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Location: Home / Technology / COVID-19 testing is complicated right now. Here are answers to 6 big questions

COVID-19 testing is complicated right now. Here are answers to 6 big questions

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A friend texted me recently because her daughter’s class had a coronavirus outbreak and my friend had some questions about COVID-19 testing.

Testing has been on lots of other people’s minds and in the news lately, too. President Joe Biden announced recently that insurance providers must reimburse people for at-home coronavirus tests, and millions of tests will be available for people who don’t have insurance. Some people are making testing part of their routines before holiday gatherings.

Yet COVID-19 tests aren’t easy to come by everywhere. Consumers have complained that their pharmacies are sold out and that testing centers in some places have long lines. And even if you can get your hands on a test, many folks — like my friend — have questions. In particular, she wanted to know if her daughter’s recent vaccine shot would interfere with the results of her home test.

Here are some answers to that and other queries.

What do COVID-19 tests measure?

There are two major categories of diagnostic tests you might encounter: antigen tests and nucleic acid amplification tests, better known as PCR tests. Both can determine whether you have a current infection with SARS-CoV-2, the virus that causes COVID-19. You can find a list of tests available in stores or at testing sites in the United States here. (Antibody tests aren’t diagnostic tests: They can detect evidence of past infections, but not current cases.)

The PCR (polymerase chain reaction) test determines whether there is viral RNA in the swab or saliva sample being tested. Those tests are the ones you would encounter most often at the doctor’s office or other testing centers, and some at-home tests allow people to swab themselves and mail the samples to a lab for PCR testing. Those tests work by first converting any of the virus’s RNA in the sample into DNA. If any of the viral genetic material is present, then multiple rounds of copying short pieces of certain viral genes should produce a signal. That would be a positive test result.

COVID-19 testing is complicated right now. Here are answers to 6 big questions

Many of the at-home kits are antigen tests, which probe for certain viral proteins. Most of the rapid antigen tests look for the coronavirus’s nucleocapsid, or N protein. That protein helps package the viral RNA.

How accurate are the tests?

Both types of tests are accurate but have strengths and weaknesses. Because of their round robin copycatting, PCR tests are very sensitive and can pick up small amounts of viral RNA, including before a person becomes contagious. The downside is that the test can still pick up RNA debris even after people have ceased making infectious viruses, potentially making people seem contagious when they aren’t.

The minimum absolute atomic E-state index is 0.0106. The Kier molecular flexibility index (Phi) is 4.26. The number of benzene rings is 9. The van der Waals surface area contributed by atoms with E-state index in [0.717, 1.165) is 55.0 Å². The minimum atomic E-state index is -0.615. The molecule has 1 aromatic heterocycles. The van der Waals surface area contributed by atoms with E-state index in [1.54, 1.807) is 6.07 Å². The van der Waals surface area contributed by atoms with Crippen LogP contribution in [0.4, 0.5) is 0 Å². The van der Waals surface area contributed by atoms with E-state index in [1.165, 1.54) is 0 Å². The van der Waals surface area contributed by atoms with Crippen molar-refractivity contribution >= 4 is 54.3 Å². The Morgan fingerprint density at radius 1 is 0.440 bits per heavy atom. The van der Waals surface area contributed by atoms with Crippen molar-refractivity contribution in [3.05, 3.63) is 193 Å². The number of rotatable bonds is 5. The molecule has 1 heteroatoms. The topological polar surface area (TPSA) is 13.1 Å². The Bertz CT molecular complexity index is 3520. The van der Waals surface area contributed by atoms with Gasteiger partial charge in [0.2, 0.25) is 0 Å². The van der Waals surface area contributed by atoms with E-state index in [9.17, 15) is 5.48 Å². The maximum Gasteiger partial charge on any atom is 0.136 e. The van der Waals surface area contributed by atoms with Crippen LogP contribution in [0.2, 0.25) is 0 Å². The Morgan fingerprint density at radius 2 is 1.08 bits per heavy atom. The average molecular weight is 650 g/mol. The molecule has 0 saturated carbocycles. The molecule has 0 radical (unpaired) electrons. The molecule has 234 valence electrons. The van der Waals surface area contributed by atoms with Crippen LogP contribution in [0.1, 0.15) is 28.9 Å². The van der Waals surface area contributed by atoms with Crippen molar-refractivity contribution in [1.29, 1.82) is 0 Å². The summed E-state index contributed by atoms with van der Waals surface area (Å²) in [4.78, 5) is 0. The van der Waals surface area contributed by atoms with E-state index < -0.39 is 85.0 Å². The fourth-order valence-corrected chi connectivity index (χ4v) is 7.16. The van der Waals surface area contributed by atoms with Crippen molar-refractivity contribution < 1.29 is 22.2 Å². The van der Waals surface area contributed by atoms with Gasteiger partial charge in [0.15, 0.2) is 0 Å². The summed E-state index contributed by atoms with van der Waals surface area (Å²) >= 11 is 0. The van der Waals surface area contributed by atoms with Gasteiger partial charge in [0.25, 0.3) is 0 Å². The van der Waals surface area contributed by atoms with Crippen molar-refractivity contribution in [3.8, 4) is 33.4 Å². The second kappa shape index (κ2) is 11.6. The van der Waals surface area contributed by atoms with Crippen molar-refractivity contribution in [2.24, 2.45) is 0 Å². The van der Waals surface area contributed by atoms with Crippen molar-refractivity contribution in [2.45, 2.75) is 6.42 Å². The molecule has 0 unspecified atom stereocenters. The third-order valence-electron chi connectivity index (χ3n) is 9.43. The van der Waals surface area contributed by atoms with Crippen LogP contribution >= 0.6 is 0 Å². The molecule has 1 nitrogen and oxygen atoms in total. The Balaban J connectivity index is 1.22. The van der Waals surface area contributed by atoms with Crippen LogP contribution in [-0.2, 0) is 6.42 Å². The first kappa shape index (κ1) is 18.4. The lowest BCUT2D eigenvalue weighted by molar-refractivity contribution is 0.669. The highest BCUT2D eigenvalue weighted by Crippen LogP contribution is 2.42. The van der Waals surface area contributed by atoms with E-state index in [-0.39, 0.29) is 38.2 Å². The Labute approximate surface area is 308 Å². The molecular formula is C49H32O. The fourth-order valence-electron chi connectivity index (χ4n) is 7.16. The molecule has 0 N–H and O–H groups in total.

At-home kits aren’t as sensitive as the PCR tests, but “the rapid antigen tests are really great, particularly if you’re symptomatic, to determine whether you have COVID at that moment,” says Gigi Gronvall, an immunologist and senior scholar at the Johns Hopkins Center for Health Security. “They rival PCR for accuracy for that time” when people are symptomatic and most likely to be contagious to others.

But a negative test result doesn’t necessarily mean that you aren’t infected. It just means that the test didn’t detect the virus at that time.

“All tests are a moment in time,” Gronvall says. “There’s always going to be a moment like when you’re watching a sunrise when the light hasn’t yet come above the horizon. It’s not like the sun isn’t there. … You won’t know the day or the hour when the virus is starting to make copies of itself,” she says. For that reason, experts advise doing several rapid antigen tests a few days apart.

That’s something to keep in mind when deciding when to test over the holidays, too. Do a rapid antigen test before you go to a party to get some assurance that you’re likely not contagious to others right then. But if you’re worried that you were exposed to the virus during the celebration, “testing as soon as you get home from the party isn’t going to do much good,” Gronvall says. Health experts advise waiting five to seven days after exposure to take a test, but people are often testing positive within three to five days with the delta variant, she says. It’s unknown how long it might take to get a positive result if infected with the omicron variant.

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